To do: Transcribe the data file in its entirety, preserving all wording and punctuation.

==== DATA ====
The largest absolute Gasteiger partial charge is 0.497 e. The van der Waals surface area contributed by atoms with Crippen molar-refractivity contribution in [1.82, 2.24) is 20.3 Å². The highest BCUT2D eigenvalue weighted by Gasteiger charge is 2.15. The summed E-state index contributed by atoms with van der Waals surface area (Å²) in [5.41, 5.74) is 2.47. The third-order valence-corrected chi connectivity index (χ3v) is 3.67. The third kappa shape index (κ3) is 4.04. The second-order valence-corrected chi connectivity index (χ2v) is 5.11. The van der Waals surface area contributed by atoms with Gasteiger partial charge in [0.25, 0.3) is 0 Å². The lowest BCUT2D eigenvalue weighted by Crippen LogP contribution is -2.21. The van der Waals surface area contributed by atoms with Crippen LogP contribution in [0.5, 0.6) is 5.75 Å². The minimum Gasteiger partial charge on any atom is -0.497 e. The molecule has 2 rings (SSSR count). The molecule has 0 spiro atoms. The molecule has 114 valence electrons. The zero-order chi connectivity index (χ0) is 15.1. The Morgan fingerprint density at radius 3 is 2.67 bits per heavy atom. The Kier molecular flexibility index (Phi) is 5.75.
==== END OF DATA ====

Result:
The largest absolute Gasteiger partial charge is 0.497 e. The van der Waals surface area contributed by atoms with Crippen molar-refractivity contribution in [1.82, 2.24) is 20.3 Å². The highest BCUT2D eigenvalue weighted by Gasteiger charge is 2.15. The summed E-state index contributed by atoms with van der Waals surface area (Å²) in [5.41, 5.74) is 2.47. The third-order valence-corrected chi connectivity index (χ3v) is 3.67. The third kappa shape index (κ3) is 4.04. The second-order valence-corrected chi connectivity index (χ2v) is 5.11. The van der Waals surface area contributed by atoms with Gasteiger partial charge in [0.25, 0.3) is 0 Å². The lowest BCUT2D eigenvalue weighted by Crippen LogP contribution is -2.21. The van der Waals surface area contributed by atoms with Crippen LogP contribution in [0.5, 0.6) is 5.75 Å². The minimum Gasteiger partial charge on any atom is -0.497 e. The molecule has 2 rings (SSSR count). The molecule has 0 spiro atoms. The molecule has 114 valence electrons. The zero-order chi connectivity index (χ0) is 15.1. The Morgan fingerprint density at radius 3 is 2.67 bits per heavy atom. The Kier molecular flexibility index (Phi) is 5.75.